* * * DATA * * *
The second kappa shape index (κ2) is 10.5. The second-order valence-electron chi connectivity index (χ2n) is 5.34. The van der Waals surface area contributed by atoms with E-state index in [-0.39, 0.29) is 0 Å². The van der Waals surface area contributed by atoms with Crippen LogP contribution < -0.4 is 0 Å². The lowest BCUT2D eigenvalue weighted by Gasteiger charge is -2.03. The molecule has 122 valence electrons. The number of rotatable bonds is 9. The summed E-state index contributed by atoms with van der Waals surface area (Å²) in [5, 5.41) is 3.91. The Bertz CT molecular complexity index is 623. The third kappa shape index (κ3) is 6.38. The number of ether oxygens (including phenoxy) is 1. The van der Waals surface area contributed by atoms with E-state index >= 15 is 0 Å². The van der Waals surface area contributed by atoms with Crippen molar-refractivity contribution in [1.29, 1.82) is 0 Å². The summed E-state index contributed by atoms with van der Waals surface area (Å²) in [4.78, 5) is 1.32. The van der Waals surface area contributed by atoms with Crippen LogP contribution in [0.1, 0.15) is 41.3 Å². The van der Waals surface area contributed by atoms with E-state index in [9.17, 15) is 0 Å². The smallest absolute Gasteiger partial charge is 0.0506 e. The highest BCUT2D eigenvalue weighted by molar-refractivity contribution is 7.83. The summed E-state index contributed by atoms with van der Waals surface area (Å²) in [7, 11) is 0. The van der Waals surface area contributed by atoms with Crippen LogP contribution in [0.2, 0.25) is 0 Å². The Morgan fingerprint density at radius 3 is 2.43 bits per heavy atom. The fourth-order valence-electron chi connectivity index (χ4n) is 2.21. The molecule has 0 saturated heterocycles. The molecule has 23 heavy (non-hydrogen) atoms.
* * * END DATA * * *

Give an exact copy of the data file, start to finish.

The second kappa shape index (κ2) is 10.5. The second-order valence-electron chi connectivity index (χ2n) is 5.34. The van der Waals surface area contributed by atoms with E-state index in [-0.39, 0.29) is 0 Å². The van der Waals surface area contributed by atoms with Crippen LogP contribution < -0.4 is 0 Å². The lowest BCUT2D eigenvalue weighted by Gasteiger charge is -2.03. The molecule has 122 valence electrons. The number of rotatable bonds is 9. The summed E-state index contributed by atoms with van der Waals surface area (Å²) in [5, 5.41) is 3.91. The Bertz CT molecular complexity index is 623. The third kappa shape index (κ3) is 6.38. The number of ether oxygens (including phenoxy) is 1. The van der Waals surface area contributed by atoms with E-state index >= 15 is 0 Å². The van der Waals surface area contributed by atoms with Crippen molar-refractivity contribution in [1.29, 1.82) is 0 Å². The summed E-state index contributed by atoms with van der Waals surface area (Å²) in [4.78, 5) is 1.32. The van der Waals surface area contributed by atoms with Crippen LogP contribution in [0.1, 0.15) is 41.3 Å². The van der Waals surface area contributed by atoms with E-state index in [9.17, 15) is 0 Å². The smallest absolute Gasteiger partial charge is 0.0506 e. The highest BCUT2D eigenvalue weighted by molar-refractivity contribution is 7.83. The summed E-state index contributed by atoms with van der Waals surface area (Å²) in [7, 11) is 0. The van der Waals surface area contributed by atoms with Crippen LogP contribution in [0.2, 0.25) is 0 Å². The Morgan fingerprint density at radius 3 is 2.43 bits per heavy atom. The fourth-order valence-electron chi connectivity index (χ4n) is 2.21. The molecule has 0 saturated heterocycles. The molecule has 23 heavy (non-hydrogen) atoms.